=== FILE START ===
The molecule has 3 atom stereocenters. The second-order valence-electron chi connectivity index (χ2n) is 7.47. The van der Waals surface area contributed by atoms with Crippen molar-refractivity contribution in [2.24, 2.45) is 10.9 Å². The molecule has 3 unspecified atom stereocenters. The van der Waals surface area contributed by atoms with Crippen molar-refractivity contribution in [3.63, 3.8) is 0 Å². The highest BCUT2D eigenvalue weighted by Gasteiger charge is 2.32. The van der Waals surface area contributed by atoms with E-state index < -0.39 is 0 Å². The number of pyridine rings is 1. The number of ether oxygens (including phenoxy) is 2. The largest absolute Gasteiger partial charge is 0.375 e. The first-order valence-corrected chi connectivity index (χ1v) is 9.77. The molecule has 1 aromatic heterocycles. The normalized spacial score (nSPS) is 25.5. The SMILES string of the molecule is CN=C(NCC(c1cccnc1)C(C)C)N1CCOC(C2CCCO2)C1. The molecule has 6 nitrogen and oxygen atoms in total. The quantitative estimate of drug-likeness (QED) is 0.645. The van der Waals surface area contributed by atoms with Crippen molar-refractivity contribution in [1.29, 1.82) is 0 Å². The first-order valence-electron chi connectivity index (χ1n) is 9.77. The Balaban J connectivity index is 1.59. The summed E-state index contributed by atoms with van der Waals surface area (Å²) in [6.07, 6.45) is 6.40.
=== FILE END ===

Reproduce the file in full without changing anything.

The molecule has 3 atom stereocenters. The second-order valence-electron chi connectivity index (χ2n) is 7.47. The van der Waals surface area contributed by atoms with Crippen molar-refractivity contribution in [2.24, 2.45) is 10.9 Å². The molecule has 3 unspecified atom stereocenters. The van der Waals surface area contributed by atoms with Crippen molar-refractivity contribution in [3.63, 3.8) is 0 Å². The highest BCUT2D eigenvalue weighted by Gasteiger charge is 2.32. The van der Waals surface area contributed by atoms with E-state index < -0.39 is 0 Å². The number of pyridine rings is 1. The number of ether oxygens (including phenoxy) is 2. The largest absolute Gasteiger partial charge is 0.375 e. The first-order valence-corrected chi connectivity index (χ1v) is 9.77. The molecule has 1 aromatic heterocycles. The normalized spacial score (nSPS) is 25.5. The SMILES string of the molecule is CN=C(NCC(c1cccnc1)C(C)C)N1CCOC(C2CCCO2)C1. The molecule has 6 nitrogen and oxygen atoms in total. The quantitative estimate of drug-likeness (QED) is 0.645. The van der Waals surface area contributed by atoms with Crippen molar-refractivity contribution in [1.29, 1.82) is 0 Å². The first-order valence-electron chi connectivity index (χ1n) is 9.77. The Balaban J connectivity index is 1.59. The summed E-state index contributed by atoms with van der Waals surface area (Å²) in [6.07, 6.45) is 6.40.